My parents first noticed that something was wrong with my skin when I was three years old. Ichthyosis

We had recently immigrated from the hot and humid climate of India to the seasonal climate and dry winters of New York.

They noticed that I was starting to develop itchy, scaly skin on my arms and legs, but when they brought me to a pediatrician they were told that my skin was simply “extra dry.”

I was prescribed Aquaphor to help—it didn’t. It wasn’t until I was seven years old after visiting several other physicians that I was finally accurately diagnosed with congenital ichthyosis (CI), a rare inherited skin disorder.

Ichthyosis vulgaris. Gzzz/CC BY-SA 4.0/>/ Wikimedia Commons

There are several forms of CI that develop as a result of different genetic mutations, each causing scaly and flaky skin that can lead to chronic itching, an inability to sweat, a reduced range of motion and a high risk of secondary infections.

Without getting a genetic test, there was no way to know which form of the disease I had, and thus no way to confirm what medications or topicals might best relieve my symptoms.

I tried countless lotions, creams, emollients and keratolytics, but none of them helped — and there is currently no approved treatments for CI (as of 2022).

Perhaps the hardest part of having ichthyosis growing up was that other kids would tease me about how my skin looked, calling me names like “Lizard Skin.”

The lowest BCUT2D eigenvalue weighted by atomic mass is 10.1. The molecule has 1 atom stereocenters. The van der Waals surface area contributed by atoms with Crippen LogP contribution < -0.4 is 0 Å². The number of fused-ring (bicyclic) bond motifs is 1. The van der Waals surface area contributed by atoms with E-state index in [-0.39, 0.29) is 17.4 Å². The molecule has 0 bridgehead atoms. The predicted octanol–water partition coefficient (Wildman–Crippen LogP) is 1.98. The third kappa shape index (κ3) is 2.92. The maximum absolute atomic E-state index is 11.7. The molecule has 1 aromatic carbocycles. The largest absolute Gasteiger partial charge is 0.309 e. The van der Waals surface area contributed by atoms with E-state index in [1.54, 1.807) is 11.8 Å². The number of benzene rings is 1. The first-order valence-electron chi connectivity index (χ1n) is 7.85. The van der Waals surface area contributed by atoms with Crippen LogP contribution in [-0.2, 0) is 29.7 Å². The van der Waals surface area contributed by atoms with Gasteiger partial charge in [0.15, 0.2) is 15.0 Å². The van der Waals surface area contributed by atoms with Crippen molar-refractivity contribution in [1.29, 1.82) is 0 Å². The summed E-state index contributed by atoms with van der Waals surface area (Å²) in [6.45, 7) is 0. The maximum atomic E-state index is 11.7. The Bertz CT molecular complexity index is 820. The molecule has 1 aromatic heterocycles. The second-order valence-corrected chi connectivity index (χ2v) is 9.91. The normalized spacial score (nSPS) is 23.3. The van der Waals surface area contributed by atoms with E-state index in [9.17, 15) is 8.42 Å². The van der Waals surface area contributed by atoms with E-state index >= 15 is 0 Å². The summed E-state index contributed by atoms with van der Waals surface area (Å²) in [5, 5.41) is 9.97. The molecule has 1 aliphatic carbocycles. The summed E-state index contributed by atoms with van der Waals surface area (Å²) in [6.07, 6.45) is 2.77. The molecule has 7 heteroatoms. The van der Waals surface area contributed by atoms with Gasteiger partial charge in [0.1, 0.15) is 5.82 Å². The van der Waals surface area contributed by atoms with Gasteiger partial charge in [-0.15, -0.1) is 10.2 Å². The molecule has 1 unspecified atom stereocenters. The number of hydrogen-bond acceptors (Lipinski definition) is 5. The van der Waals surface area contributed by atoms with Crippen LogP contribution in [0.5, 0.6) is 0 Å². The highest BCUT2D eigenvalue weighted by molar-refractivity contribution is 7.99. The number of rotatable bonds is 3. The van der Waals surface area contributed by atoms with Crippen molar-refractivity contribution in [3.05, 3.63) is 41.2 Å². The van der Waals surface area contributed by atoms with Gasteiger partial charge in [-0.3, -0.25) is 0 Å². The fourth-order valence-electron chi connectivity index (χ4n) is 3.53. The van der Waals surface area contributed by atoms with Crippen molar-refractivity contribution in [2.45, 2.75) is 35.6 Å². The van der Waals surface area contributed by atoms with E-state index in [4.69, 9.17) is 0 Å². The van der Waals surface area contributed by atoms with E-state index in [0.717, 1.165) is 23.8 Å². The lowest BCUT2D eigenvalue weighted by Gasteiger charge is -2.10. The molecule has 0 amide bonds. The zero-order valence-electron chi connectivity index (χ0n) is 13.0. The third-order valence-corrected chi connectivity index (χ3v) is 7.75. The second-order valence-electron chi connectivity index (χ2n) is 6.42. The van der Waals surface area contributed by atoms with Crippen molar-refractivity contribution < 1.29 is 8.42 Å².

I made any effort to cover my dry, ashy, scaly skin by wearing sweatpants nearly every day, no matter how hot outside it was, which in the warmer months seemed to draw just as much attention from my peers.

By 2019, I was attending Rutgers Medical School and studying in a dual MD/PhD program when my curiosity increased about what research was available about ichthyosis that might be able to help and provide answers.

I decided to send a saliva sample to the National Registry for Ichthyosis and Related Disorders for genetic testing to learn which type of the disease I have and hopefully, find better ways to manage my symptoms.

The test results reported that I have X-linked congenital ichthyosis. Finally having a specific name for my disease brought me relief and a greater sense of belonging and purpose.

Growing up I often felt isolated and like the only person in the world with ichthyosis.

Now I know that there are many other people like me going through similar experiences, and that there are treatments in development that might be able to address the underlying cause of my condition.

I enrolled in a clinical trial conducted by Timber Pharmaceuticals evaluating the potential of a topical formula to treat CI, which has allowed me to be proactive in helping find treatments for the disease.

I was also recently given the opportunity to speak at a national conference hosted by the Foundation for Ichthyosis & Related Skin Types (FIRST) about my experience with CI and participation in a clinical trial.

The experience was extremely rewarding, and I hope it showed others living with ichthyosis that they are not alone.

As an aspiring pathologist, I plan to continue advocating for awareness of ichthyosis as both a physician and patient and be as active as possible in helping move research efforts forward.

For more information: Foundation for Ichthyosis and Related Skin Types

Saiaditya “Aditya” Badeti was born in Machilipatnam, India. At three he moved to New York with his parents. After developing itchy, painful scales on his skin, Aditya was diagnosed with congenital ichthyosis at seven. He now shares his story to build awareness of this rare genetic skin condition.
Top image: Shutterstok/namtipStudio